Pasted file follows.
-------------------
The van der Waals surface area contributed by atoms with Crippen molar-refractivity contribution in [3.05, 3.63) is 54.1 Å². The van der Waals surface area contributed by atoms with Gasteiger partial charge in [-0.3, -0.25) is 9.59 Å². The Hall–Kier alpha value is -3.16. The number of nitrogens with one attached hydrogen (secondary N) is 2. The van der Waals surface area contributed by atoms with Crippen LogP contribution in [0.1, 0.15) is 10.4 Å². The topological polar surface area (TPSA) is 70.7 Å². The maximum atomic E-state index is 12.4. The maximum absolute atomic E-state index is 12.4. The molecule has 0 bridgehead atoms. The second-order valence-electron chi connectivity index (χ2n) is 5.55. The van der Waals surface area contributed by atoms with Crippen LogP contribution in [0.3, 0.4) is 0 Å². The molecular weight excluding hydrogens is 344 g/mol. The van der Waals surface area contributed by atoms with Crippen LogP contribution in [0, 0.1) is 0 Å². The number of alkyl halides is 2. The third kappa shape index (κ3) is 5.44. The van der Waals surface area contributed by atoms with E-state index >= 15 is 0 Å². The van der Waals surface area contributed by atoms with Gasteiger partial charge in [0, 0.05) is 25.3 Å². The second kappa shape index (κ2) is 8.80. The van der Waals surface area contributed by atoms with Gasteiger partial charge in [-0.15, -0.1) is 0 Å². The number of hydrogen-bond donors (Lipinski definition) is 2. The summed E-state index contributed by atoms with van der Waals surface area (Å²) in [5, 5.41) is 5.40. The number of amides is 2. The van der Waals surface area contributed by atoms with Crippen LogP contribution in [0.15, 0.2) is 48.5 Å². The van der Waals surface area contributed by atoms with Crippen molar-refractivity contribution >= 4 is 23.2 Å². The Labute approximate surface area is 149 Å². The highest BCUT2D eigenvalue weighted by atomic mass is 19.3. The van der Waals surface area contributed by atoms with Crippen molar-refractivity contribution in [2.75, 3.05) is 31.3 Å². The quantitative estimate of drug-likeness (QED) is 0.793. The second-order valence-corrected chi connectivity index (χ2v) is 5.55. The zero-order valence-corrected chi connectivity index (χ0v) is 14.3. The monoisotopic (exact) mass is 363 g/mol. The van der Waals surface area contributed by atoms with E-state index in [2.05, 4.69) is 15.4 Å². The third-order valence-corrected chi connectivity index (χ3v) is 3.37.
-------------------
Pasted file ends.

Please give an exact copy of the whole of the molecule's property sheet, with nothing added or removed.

The van der Waals surface area contributed by atoms with Crippen molar-refractivity contribution in [3.05, 3.63) is 54.1 Å². The van der Waals surface area contributed by atoms with Gasteiger partial charge in [-0.3, -0.25) is 9.59 Å². The Hall–Kier alpha value is -3.16. The number of nitrogens with one attached hydrogen (secondary N) is 2. The van der Waals surface area contributed by atoms with Crippen LogP contribution in [0.1, 0.15) is 10.4 Å². The topological polar surface area (TPSA) is 70.7 Å². The maximum atomic E-state index is 12.4. The maximum absolute atomic E-state index is 12.4. The molecule has 0 bridgehead atoms. The second-order valence-electron chi connectivity index (χ2n) is 5.55. The van der Waals surface area contributed by atoms with Crippen LogP contribution in [0.3, 0.4) is 0 Å². The molecular weight excluding hydrogens is 344 g/mol. The van der Waals surface area contributed by atoms with Crippen LogP contribution in [0, 0.1) is 0 Å². The number of alkyl halides is 2. The third kappa shape index (κ3) is 5.44. The van der Waals surface area contributed by atoms with E-state index >= 15 is 0 Å². The van der Waals surface area contributed by atoms with Gasteiger partial charge in [0, 0.05) is 25.3 Å². The second kappa shape index (κ2) is 8.80. The van der Waals surface area contributed by atoms with Gasteiger partial charge in [-0.15, -0.1) is 0 Å². The number of hydrogen-bond donors (Lipinski definition) is 2. The summed E-state index contributed by atoms with van der Waals surface area (Å²) in [5, 5.41) is 5.40. The number of amides is 2. The van der Waals surface area contributed by atoms with Crippen LogP contribution in [0.15, 0.2) is 48.5 Å². The van der Waals surface area contributed by atoms with Crippen molar-refractivity contribution >= 4 is 23.2 Å². The Labute approximate surface area is 149 Å². The highest BCUT2D eigenvalue weighted by atomic mass is 19.3. The van der Waals surface area contributed by atoms with Crippen molar-refractivity contribution in [2.75, 3.05) is 31.3 Å². The quantitative estimate of drug-likeness (QED) is 0.793. The second-order valence-corrected chi connectivity index (χ2v) is 5.55. The zero-order valence-corrected chi connectivity index (χ0v) is 14.3. The monoisotopic (exact) mass is 363 g/mol. The van der Waals surface area contributed by atoms with E-state index in [2.05, 4.69) is 15.4 Å². The third-order valence-corrected chi connectivity index (χ3v) is 3.37.